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The vehemence in my father's voice was, frankly, shocking. I had always considered him rational, flexible, open-minded. But here, he had drawn a line. "Never in my lifetime," he exclaimed firmly, "will I set foot in Poland again."
His road to America (where the streets were paved with gold) was not a smooth one. In the 1930s, the Golden Door, guarded by Lady Liberty herself, had slammed shut in the face of Eastern Europe's Jews. So, Dad had followed a circuitous path. From his native Kielce, in southeastern Poland, he had worked his way north to Danzig (now Gdansk, but then a German port). Sailing on a British ship, he reached Liverpool, where he stayed long enough to teach himself English (practing by conversing with the dock workers, which explained his colorful vocabulary), and to become a subject of His Majesty's empire, the one on which the sun would never set.
As a British subject, father was free to sail for Canada. Upon his arrival in Toronto, he learned that the border South was open and unguarded. So, he boarded a train for Chicago -- and nobody checked his papers. I learned early in life that not all illegal immigrants speak Spanish.
By the time I came into the world, Dad had gained US citizenship through the expedient of military service. Though I was born under the Sign of the L, I had the good fortune of not having to stay long in Chicago. The Army had sent Dad to Florida, and when the Second World War ended, he opted not to face another northern winter. So, he moved my mother, my toddler sister, and my infant self to Miami, where I grew up surrounded by another generation of refugees (and these ones did speak Spanish).
Many years later (with Dad still residing in Miami), I journeyed from my Pennsylvania home to Germany, to visit my own son Andrew, who by then was living in reunified Berlin. The collapse of the Iron Curtain had personal significance for us, and Andrew and I decided to seek out our roots. Before we left for Poland, I rang up my father and asked him if he might care to join us on our journey. I'd send him a ticket, I offered.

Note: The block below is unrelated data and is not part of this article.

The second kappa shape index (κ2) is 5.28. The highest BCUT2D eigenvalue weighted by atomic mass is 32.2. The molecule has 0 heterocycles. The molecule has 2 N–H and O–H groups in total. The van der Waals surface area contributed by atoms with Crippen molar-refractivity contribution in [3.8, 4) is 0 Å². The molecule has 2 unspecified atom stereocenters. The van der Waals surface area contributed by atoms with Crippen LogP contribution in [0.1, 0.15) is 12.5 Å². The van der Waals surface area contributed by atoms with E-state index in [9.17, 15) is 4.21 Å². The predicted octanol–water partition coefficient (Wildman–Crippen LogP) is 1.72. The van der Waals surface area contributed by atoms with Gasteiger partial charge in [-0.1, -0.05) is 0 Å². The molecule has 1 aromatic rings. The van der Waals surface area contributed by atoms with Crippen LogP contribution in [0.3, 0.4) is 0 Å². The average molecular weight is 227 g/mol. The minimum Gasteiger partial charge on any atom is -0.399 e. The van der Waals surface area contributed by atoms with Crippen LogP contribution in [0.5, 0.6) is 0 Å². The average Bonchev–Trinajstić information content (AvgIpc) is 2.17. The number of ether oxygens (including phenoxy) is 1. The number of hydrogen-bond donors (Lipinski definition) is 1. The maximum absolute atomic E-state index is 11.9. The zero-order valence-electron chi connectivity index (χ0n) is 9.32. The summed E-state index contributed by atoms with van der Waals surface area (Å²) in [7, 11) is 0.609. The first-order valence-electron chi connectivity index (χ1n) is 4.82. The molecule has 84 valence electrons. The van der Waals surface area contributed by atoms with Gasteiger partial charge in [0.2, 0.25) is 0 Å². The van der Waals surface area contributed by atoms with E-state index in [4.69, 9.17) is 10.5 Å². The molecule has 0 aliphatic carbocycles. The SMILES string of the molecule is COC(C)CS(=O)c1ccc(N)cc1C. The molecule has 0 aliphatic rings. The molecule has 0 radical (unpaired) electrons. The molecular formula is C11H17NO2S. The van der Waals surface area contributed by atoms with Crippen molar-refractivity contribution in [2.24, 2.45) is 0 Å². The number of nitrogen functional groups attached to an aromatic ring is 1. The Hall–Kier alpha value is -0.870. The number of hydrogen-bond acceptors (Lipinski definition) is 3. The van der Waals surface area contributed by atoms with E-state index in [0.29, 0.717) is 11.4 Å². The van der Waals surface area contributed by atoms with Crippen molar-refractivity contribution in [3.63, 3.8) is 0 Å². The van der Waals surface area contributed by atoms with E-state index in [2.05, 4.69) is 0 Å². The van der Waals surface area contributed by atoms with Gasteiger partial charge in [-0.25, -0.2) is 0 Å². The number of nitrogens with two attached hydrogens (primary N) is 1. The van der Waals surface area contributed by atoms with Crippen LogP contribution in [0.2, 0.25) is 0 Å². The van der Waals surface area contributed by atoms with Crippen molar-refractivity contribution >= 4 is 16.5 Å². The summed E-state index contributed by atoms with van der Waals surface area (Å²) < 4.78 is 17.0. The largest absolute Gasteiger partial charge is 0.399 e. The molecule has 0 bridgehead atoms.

My father was emphatic. "Never in my lifetime will I set foot in Poland again," exclaimed my father with a firmness of voice that startled me. Yes, he had made the monumental effort to assimilate, to belong in his adopted country, to become a "true Yankee." But, I suspect, it was bitterness surrounding the Holocost that played the strongest role in his vehemence. In any case, Andrew and I honored his wishes, and journeyed to Poland without him.
Fast forward to my father's death, just over two years ago. I had the opportunity to spend some of his final days with him, and in his lucid hours, we discussed his wishes. As is our family custom (and contrary to Jewish law -- my dad was always something of a rebel), he wanted to be cremated. As I had done for my stepmother and my uncle (from my airplane), he entrusted me with scattering his ashes.
Only, my father had a rather warped sense of humor -- so I think you can guess what happened next. I carried his ashes to Berlin, so that my son and I could scatter them in Poland -- thus honoring the letter of my father's wishes. He never did set foot again in Poland, at least not within his lifetime.
To this day, across the gulf that divides this world from the next, I can still hear my father laughing.
Copyright © H. Paul Shuch, Ph.D.; Maintained by Microcomm
this page last updated 14 June 2007